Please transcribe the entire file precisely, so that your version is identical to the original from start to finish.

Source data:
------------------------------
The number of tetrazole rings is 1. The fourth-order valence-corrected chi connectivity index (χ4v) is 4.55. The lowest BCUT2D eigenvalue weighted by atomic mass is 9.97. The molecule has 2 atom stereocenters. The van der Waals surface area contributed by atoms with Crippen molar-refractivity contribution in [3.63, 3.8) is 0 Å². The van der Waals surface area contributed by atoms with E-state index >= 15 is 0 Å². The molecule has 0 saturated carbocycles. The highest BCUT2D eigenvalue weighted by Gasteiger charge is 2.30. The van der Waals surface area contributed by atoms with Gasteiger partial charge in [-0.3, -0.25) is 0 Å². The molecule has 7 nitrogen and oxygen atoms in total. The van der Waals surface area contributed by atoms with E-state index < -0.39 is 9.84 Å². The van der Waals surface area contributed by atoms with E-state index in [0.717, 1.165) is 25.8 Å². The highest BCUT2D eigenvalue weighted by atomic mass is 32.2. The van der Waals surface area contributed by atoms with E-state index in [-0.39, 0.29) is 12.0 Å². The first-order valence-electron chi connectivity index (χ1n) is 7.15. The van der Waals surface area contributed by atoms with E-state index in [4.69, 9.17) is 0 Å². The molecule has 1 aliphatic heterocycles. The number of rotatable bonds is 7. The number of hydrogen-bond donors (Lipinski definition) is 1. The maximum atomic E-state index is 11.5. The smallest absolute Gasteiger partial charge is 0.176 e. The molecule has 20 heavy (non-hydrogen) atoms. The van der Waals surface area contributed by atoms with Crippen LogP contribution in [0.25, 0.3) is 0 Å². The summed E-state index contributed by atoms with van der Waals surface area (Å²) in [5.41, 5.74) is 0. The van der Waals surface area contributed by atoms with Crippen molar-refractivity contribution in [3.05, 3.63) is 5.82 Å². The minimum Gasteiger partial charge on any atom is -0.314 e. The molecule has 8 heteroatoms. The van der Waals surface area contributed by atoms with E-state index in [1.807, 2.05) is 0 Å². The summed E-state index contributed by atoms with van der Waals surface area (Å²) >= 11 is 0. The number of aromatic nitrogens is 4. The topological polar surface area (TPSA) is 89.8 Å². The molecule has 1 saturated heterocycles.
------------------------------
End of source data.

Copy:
The number of tetrazole rings is 1. The fourth-order valence-corrected chi connectivity index (χ4v) is 4.55. The lowest BCUT2D eigenvalue weighted by atomic mass is 9.97. The molecule has 2 atom stereocenters. The van der Waals surface area contributed by atoms with Crippen molar-refractivity contribution in [3.63, 3.8) is 0 Å². The van der Waals surface area contributed by atoms with E-state index >= 15 is 0 Å². The molecule has 0 saturated carbocycles. The highest BCUT2D eigenvalue weighted by Gasteiger charge is 2.30. The van der Waals surface area contributed by atoms with Gasteiger partial charge in [-0.3, -0.25) is 0 Å². The molecule has 7 nitrogen and oxygen atoms in total. The van der Waals surface area contributed by atoms with E-state index < -0.39 is 9.84 Å². The van der Waals surface area contributed by atoms with E-state index in [0.717, 1.165) is 25.8 Å². The highest BCUT2D eigenvalue weighted by atomic mass is 32.2. The van der Waals surface area contributed by atoms with E-state index in [-0.39, 0.29) is 12.0 Å². The first-order valence-electron chi connectivity index (χ1n) is 7.15. The van der Waals surface area contributed by atoms with E-state index in [4.69, 9.17) is 0 Å². The molecule has 1 aliphatic heterocycles. The number of rotatable bonds is 7. The number of hydrogen-bond donors (Lipinski definition) is 1. The maximum atomic E-state index is 11.5. The smallest absolute Gasteiger partial charge is 0.176 e. The molecule has 20 heavy (non-hydrogen) atoms. The van der Waals surface area contributed by atoms with Crippen LogP contribution in [0.25, 0.3) is 0 Å². The summed E-state index contributed by atoms with van der Waals surface area (Å²) in [5.41, 5.74) is 0. The van der Waals surface area contributed by atoms with Crippen molar-refractivity contribution in [3.05, 3.63) is 5.82 Å². The minimum Gasteiger partial charge on any atom is -0.314 e. The molecule has 8 heteroatoms. The van der Waals surface area contributed by atoms with E-state index in [1.807, 2.05) is 0 Å². The summed E-state index contributed by atoms with van der Waals surface area (Å²) >= 11 is 0. The number of aromatic nitrogens is 4. The topological polar surface area (TPSA) is 89.8 Å². The molecule has 1 saturated heterocycles.